Reverse brain herniation during posterior fossa surgery.

Goneppanavar, Umesh (2003) Reverse brain herniation during posterior fossa surgery. Journal of Neurosurgical Anesthesiology, 15 (3). pp. 267-269.

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Posterior fossa tumors are commonly associated with obstructive hydrocephalus. Relieving the raised intracranial pressure by draining the cerebrospinal fluid presents the possibility of reverse herniation of the brain. A 5-year-old male child with a diagnosis of posterior fossa space-occupying lesion and hydrocephalus was scheduled for craniectomy in the prone position. After craniectomy, the surgeons placed an intraventricular shunt catheter to drain out cerebrospinal fluid in an attempt to reduce the tense brain so as to facilitate easy dissection of the tumor. The patient had sudden and severe bradycardia followed by asystole. A diagnosis of reverse coning was made. Immediately, the surgeon injected 10-15 mL normal saline into the ventricles. There was a spontaneous return of the sinus rhythm and the rest of the course of surgery was uneventful. We present this case showing a rare phenomenon and its successful management.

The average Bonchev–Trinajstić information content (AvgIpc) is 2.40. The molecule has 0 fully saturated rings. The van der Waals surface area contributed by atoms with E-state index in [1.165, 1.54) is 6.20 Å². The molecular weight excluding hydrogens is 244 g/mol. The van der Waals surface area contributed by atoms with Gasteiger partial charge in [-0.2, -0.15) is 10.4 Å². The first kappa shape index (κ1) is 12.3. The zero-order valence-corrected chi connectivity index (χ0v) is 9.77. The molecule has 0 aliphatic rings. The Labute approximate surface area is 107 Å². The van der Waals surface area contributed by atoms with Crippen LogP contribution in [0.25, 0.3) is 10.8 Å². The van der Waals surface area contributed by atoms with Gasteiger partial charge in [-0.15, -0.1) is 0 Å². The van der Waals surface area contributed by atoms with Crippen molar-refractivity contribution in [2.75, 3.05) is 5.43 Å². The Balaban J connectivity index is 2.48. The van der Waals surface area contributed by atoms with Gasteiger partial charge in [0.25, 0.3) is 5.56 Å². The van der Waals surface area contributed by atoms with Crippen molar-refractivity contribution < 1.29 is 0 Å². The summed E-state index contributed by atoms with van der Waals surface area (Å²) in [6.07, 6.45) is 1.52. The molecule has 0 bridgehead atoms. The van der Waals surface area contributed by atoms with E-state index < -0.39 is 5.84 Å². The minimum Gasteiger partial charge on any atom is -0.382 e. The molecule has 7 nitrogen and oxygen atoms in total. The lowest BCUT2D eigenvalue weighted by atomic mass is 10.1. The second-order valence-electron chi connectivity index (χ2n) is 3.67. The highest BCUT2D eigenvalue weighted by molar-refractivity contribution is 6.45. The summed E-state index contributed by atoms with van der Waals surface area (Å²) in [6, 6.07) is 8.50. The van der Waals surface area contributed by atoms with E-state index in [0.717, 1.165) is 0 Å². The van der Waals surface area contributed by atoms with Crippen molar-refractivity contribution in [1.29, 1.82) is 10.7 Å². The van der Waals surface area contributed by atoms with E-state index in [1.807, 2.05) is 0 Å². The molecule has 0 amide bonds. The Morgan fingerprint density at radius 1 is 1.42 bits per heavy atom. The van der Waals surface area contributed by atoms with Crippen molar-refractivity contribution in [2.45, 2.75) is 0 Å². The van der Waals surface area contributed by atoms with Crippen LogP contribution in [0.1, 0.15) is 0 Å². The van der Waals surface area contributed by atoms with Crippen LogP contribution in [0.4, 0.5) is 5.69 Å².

Item Type: Article
Uncontrolled Keywords: Posterior fossa tumor, raised intracranial pressure, hydrocephalus, reverse coning
Subjects: Medicine > KMC Manipal > Anaesthesiology
Depositing User: KMC Manipal
Date Deposited: 08 Sep 2012 06:55
Last Modified: 08 Sep 2012 06:55

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